Thai AirAsia says it did consider adding regional turboprop aircraft, but instead decided to grow the airline by adding larger jet aircraft.

The airline decided against regional turboprops because it was concerned about the slot constraints at Thailand’s busiest airports, the airline’s executive chairman Tassapon Bijleveld tells Smart Aviation APAC on the sidelines of the CAPA Asia Aviation & Corporate Travel Summit in Singapore.

He says the airline has 62 aircraft which are Airbus A320 classics and A320neos, but next month it will start adding A321neos. “The benefit of the Neos is you get 50 more seats,” says Tassapon. Airport slots constraints mean it is hard to increase frequency, so the only want to transport more passengers – without adding fights – is to operate larger aircraft, he adds.

Tassapon says the A321 will become the new standard for the industry, rather than the A320. He also says the new longer range A321, the -XLR model, would help Thai carriers such as Thai AirAsia penetrate further into China and other destinations in northeast Asia.

He warns, however, that Thailand’s tourism industry has become very dependent on traffic from China. Tassapon says passenger growth from China has been slowing, as has tourism traffic from Europe. He attributes this to the appreciation in the Thai baht and economic uncertainty in the global market.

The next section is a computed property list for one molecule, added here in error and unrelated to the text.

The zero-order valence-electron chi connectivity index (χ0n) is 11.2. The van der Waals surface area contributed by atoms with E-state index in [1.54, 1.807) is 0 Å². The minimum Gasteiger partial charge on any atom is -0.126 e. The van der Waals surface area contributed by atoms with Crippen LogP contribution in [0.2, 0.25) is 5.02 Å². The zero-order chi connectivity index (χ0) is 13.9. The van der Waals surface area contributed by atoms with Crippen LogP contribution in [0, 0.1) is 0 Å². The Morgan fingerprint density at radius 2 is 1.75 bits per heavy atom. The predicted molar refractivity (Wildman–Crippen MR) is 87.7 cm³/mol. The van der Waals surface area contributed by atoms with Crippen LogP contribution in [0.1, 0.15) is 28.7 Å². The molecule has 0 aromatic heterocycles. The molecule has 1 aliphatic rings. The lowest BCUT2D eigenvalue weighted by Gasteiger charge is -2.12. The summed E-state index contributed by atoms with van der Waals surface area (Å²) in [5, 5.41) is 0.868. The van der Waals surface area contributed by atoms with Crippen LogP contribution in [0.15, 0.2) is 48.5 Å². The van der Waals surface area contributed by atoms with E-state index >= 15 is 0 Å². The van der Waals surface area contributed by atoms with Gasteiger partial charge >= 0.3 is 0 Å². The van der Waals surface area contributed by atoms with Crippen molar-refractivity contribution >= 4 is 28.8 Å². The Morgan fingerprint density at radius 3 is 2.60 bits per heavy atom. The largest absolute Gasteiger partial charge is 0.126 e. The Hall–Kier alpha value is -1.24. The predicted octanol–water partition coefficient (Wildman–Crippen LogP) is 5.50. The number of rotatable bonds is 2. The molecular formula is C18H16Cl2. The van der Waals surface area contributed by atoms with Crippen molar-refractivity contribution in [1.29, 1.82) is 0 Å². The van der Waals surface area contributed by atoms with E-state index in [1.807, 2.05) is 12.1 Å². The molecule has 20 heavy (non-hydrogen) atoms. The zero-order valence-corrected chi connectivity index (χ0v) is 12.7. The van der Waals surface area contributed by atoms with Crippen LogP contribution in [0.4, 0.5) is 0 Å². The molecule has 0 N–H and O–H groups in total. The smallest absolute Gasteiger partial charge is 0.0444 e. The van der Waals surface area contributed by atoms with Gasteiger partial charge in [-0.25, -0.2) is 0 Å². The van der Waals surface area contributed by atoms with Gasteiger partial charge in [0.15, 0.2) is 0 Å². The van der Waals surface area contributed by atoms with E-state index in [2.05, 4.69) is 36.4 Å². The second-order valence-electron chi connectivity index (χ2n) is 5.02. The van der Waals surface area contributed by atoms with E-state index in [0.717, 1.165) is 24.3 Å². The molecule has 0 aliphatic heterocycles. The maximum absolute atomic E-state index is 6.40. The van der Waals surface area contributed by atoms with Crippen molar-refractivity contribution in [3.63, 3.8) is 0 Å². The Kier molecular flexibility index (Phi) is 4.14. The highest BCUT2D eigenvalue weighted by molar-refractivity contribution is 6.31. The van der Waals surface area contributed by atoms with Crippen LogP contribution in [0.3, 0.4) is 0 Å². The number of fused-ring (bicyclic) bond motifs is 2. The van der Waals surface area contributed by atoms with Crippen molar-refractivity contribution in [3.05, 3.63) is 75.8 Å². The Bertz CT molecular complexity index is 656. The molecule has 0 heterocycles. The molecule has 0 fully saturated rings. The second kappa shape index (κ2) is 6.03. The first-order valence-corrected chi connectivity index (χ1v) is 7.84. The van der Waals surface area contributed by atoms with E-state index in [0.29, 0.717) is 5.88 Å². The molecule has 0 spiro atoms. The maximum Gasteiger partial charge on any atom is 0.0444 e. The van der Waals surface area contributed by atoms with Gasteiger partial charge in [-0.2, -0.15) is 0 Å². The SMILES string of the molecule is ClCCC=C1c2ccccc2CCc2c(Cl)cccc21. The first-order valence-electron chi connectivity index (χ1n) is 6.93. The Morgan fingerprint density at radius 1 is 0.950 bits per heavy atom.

Thai AirAsia, like most Thai carriers, is dependent on the international leisure market for a significant proportion of its business. Tassapon says the corporate traveller accounts for only 3% of its business and nearly all of that segment is actually from government workers.

The airline, like others in the market, is trying to find ways to grow ancillary revenue. Tassapon says ancillary revenue was growing one percentage point each year, as a share of total revenue, but for the past three years it has stayed at 18%.

“We were wondering why we were stuck at 18% and ancillary was not growing, then we realised it was because of the online travel agents (OTAs).”

He says 25% of the airline’s revenue comes via OTAs, but the OTAs’ booking engines often fail to have the functionality to allow consumers to book ancillary services from airlines, such as meals and seat allocation. Tassapon says the airline is now insisting that all OTAs it works with, have this level of functionality in their booking engines and that Thai AirAsia has already severed ties with some OTAs in China that have failed to comply.

Picture credit: Thai AirAsia